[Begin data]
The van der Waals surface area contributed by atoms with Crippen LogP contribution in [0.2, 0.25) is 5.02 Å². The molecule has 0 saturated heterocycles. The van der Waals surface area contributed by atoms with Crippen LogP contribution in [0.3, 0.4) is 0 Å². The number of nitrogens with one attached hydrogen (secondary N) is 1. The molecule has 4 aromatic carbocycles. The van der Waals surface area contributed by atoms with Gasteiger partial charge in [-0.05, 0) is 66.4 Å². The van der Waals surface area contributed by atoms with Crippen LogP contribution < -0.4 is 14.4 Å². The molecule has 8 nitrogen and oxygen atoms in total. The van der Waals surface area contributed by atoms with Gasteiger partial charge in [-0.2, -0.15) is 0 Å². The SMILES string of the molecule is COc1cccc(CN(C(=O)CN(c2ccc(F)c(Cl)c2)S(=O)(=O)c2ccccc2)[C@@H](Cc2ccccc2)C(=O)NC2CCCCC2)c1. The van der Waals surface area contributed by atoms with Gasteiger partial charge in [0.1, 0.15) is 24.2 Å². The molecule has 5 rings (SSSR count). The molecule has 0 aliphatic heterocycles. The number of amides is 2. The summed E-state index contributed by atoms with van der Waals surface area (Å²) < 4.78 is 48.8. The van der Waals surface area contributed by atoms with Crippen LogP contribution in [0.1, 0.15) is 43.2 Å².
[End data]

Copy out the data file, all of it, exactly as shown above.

The van der Waals surface area contributed by atoms with Crippen LogP contribution in [0.2, 0.25) is 5.02 Å². The molecule has 0 saturated heterocycles. The van der Waals surface area contributed by atoms with Crippen LogP contribution in [0.3, 0.4) is 0 Å². The number of nitrogens with one attached hydrogen (secondary N) is 1. The molecule has 4 aromatic carbocycles. The van der Waals surface area contributed by atoms with Gasteiger partial charge in [-0.05, 0) is 66.4 Å². The van der Waals surface area contributed by atoms with Crippen LogP contribution < -0.4 is 14.4 Å². The molecule has 8 nitrogen and oxygen atoms in total. The van der Waals surface area contributed by atoms with Gasteiger partial charge in [-0.2, -0.15) is 0 Å². The SMILES string of the molecule is COc1cccc(CN(C(=O)CN(c2ccc(F)c(Cl)c2)S(=O)(=O)c2ccccc2)[C@@H](Cc2ccccc2)C(=O)NC2CCCCC2)c1. The van der Waals surface area contributed by atoms with Gasteiger partial charge in [0.1, 0.15) is 24.2 Å². The molecule has 5 rings (SSSR count). The molecule has 0 aliphatic heterocycles. The number of amides is 2. The summed E-state index contributed by atoms with van der Waals surface area (Å²) < 4.78 is 48.8. The van der Waals surface area contributed by atoms with Crippen LogP contribution in [0.1, 0.15) is 43.2 Å².